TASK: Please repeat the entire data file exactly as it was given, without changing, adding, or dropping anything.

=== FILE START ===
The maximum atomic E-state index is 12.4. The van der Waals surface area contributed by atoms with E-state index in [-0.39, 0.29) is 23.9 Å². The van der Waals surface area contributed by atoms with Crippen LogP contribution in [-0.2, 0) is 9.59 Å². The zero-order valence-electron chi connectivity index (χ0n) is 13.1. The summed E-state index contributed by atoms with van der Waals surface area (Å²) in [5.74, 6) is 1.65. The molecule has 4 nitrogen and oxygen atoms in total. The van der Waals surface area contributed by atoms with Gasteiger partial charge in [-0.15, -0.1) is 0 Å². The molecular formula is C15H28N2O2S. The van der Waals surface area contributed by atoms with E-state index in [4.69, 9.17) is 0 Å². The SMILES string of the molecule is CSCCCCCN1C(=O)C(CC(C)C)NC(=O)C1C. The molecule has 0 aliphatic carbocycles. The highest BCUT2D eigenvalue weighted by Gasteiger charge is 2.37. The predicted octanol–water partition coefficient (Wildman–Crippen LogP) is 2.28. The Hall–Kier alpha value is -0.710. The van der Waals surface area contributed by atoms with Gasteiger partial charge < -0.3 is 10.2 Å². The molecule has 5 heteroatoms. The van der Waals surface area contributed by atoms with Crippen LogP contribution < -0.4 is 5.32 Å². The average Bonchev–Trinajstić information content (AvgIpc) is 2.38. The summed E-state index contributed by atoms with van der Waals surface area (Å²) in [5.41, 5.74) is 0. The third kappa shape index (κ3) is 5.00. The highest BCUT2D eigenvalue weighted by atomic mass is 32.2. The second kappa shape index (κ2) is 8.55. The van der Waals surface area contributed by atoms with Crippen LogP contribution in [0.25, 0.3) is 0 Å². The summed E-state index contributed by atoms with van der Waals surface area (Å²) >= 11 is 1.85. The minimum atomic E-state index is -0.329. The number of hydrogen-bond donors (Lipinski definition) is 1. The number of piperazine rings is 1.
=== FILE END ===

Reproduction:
The maximum atomic E-state index is 12.4. The van der Waals surface area contributed by atoms with E-state index in [-0.39, 0.29) is 23.9 Å². The van der Waals surface area contributed by atoms with Crippen LogP contribution in [-0.2, 0) is 9.59 Å². The zero-order valence-electron chi connectivity index (χ0n) is 13.1. The summed E-state index contributed by atoms with van der Waals surface area (Å²) in [5.74, 6) is 1.65. The molecule has 4 nitrogen and oxygen atoms in total. The van der Waals surface area contributed by atoms with Gasteiger partial charge in [-0.15, -0.1) is 0 Å². The molecular formula is C15H28N2O2S. The van der Waals surface area contributed by atoms with E-state index in [4.69, 9.17) is 0 Å². The SMILES string of the molecule is CSCCCCCN1C(=O)C(CC(C)C)NC(=O)C1C. The molecule has 0 aliphatic carbocycles. The highest BCUT2D eigenvalue weighted by Gasteiger charge is 2.37. The predicted octanol–water partition coefficient (Wildman–Crippen LogP) is 2.28. The Hall–Kier alpha value is -0.710. The van der Waals surface area contributed by atoms with Gasteiger partial charge < -0.3 is 10.2 Å². The molecule has 5 heteroatoms. The van der Waals surface area contributed by atoms with Crippen LogP contribution < -0.4 is 5.32 Å². The average Bonchev–Trinajstić information content (AvgIpc) is 2.38. The summed E-state index contributed by atoms with van der Waals surface area (Å²) in [5.41, 5.74) is 0. The third kappa shape index (κ3) is 5.00. The highest BCUT2D eigenvalue weighted by atomic mass is 32.2. The second kappa shape index (κ2) is 8.55. The van der Waals surface area contributed by atoms with Crippen LogP contribution in [0.25, 0.3) is 0 Å². The summed E-state index contributed by atoms with van der Waals surface area (Å²) >= 11 is 1.85. The minimum atomic E-state index is -0.329. The number of hydrogen-bond donors (Lipinski definition) is 1. The number of piperazine rings is 1.